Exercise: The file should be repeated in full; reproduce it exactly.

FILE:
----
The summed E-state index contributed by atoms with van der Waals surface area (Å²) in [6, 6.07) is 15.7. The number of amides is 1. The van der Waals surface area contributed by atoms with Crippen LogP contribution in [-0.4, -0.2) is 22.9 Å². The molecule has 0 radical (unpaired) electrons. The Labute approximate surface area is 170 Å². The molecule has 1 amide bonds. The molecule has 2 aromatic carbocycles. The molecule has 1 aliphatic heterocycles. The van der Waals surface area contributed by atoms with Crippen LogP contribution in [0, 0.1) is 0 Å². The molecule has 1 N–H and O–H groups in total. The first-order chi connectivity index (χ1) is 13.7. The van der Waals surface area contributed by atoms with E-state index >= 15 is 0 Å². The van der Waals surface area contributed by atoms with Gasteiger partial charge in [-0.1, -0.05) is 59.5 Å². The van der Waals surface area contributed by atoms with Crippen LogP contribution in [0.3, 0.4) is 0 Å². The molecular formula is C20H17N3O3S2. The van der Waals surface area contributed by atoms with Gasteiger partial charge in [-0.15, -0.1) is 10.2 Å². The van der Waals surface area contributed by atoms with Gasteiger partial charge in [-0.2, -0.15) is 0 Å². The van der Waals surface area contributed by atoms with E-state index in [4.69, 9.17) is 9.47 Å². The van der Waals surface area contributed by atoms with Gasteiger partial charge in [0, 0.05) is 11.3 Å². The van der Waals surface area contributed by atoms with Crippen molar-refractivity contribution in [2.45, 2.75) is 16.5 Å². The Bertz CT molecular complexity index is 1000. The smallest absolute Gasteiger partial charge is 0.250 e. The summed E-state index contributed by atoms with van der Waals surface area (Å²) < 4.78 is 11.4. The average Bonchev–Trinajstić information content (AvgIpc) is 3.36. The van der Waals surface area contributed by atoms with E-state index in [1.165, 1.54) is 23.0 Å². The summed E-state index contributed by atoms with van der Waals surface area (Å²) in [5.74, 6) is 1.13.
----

The summed E-state index contributed by atoms with van der Waals surface area (Å²) in [6, 6.07) is 15.7. The number of amides is 1. The van der Waals surface area contributed by atoms with Crippen LogP contribution in [-0.4, -0.2) is 22.9 Å². The molecule has 0 radical (unpaired) electrons. The Labute approximate surface area is 170 Å². The molecule has 1 amide bonds. The molecule has 2 aromatic carbocycles. The molecule has 1 aliphatic heterocycles. The van der Waals surface area contributed by atoms with Crippen LogP contribution in [0, 0.1) is 0 Å². The molecule has 1 N–H and O–H groups in total. The first-order chi connectivity index (χ1) is 13.7. The van der Waals surface area contributed by atoms with E-state index >= 15 is 0 Å². The van der Waals surface area contributed by atoms with Gasteiger partial charge in [-0.1, -0.05) is 59.5 Å². The van der Waals surface area contributed by atoms with Crippen LogP contribution in [0.3, 0.4) is 0 Å². The molecular formula is C20H17N3O3S2. The van der Waals surface area contributed by atoms with Gasteiger partial charge in [-0.15, -0.1) is 10.2 Å². The van der Waals surface area contributed by atoms with Gasteiger partial charge in [-0.2, -0.15) is 0 Å². The van der Waals surface area contributed by atoms with E-state index in [4.69, 9.17) is 9.47 Å². The van der Waals surface area contributed by atoms with Gasteiger partial charge in [0, 0.05) is 11.3 Å². The van der Waals surface area contributed by atoms with Crippen molar-refractivity contribution in [2.45, 2.75) is 16.5 Å². The Bertz CT molecular complexity index is 1000. The smallest absolute Gasteiger partial charge is 0.250 e. The summed E-state index contributed by atoms with van der Waals surface area (Å²) < 4.78 is 11.4. The average Bonchev–Trinajstić information content (AvgIpc) is 3.36. The van der Waals surface area contributed by atoms with E-state index in [1.165, 1.54) is 23.0 Å². The summed E-state index contributed by atoms with van der Waals surface area (Å²) in [5.74, 6) is 1.13.